doi:10.1586/ers.13.24
PMCID: PMC4007100  PMID: 23734647
lung microbiome; pulmonary disease; bacteria; microbial diversity; infection; pathogenesis; 16S; pyrosequencing
6.  Phagocytic clearance of apoptotic cells: role in lung disease 
Apoptosis and apoptotic clearance are matched processes that are centered in the maintenance of homeostasis. Similar to apoptosis, apoptotic cell clearance is a conserved mechanism that is highly efficient and redundant, highlighting its overall functional importance in homeostasis. Increasing evidence suggests that the mismatch between apoptosis and apoptotic cell clearance underlies pathologic conditions including inflammatory lung diseases, such as chronic obstructive pulmonary disease, cystic fibrosis, asthma, acute lung injury/acute respiratory distress syndrome and cancer immunity. Although direct causality has yet to be established, this paradigm opens novel approaches towards the understanding and treatment of lung diseases. Glucocorticoids, statins and macrolide antibiotics, which are already in use for treating lung conditions, have a positive effect on apoptotic clearance and are among novel agents that are potential candidates for treatment of these disorders.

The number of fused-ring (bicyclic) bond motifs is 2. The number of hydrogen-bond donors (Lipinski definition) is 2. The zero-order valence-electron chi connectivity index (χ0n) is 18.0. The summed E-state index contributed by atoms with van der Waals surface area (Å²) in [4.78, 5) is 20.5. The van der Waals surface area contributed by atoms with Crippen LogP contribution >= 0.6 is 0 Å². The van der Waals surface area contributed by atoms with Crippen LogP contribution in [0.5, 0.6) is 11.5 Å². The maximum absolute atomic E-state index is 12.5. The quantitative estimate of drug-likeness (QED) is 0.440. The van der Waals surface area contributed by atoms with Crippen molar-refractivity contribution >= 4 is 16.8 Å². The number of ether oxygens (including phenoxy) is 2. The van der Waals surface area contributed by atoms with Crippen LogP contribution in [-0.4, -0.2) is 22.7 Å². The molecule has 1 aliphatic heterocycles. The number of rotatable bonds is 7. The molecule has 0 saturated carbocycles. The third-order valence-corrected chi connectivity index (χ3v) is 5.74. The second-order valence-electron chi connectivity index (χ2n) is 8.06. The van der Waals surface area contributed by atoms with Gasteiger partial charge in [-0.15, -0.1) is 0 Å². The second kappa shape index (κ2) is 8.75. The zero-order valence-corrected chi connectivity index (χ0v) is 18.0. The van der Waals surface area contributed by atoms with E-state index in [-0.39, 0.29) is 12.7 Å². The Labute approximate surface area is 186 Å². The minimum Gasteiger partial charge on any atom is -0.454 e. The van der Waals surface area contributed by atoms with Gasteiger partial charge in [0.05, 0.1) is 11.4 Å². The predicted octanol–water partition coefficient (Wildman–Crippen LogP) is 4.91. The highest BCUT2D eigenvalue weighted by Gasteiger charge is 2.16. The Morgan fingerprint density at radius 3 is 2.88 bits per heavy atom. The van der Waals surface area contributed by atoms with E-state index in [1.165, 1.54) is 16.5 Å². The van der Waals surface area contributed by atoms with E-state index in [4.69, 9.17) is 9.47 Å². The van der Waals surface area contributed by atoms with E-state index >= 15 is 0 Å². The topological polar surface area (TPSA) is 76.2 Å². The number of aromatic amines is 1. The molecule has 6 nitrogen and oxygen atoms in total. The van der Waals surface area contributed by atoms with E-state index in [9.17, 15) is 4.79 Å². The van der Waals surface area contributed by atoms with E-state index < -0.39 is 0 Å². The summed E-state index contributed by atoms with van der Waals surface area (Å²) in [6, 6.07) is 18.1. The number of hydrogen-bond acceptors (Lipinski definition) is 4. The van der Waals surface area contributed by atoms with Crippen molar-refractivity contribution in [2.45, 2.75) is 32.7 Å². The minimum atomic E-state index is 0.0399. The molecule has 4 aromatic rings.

doi:10.1586/17476348.2.6.753
PMCID: PMC3956128  PMID: 20477237
acute lung injury; apoptosis; apoptotic cell clearance; asthma; chronic obstructive Pulmonary disease; cystic fibrosis; efferocytosis; lung cancer; phagocytosis
7.  Bacteria and asthma—more than we thought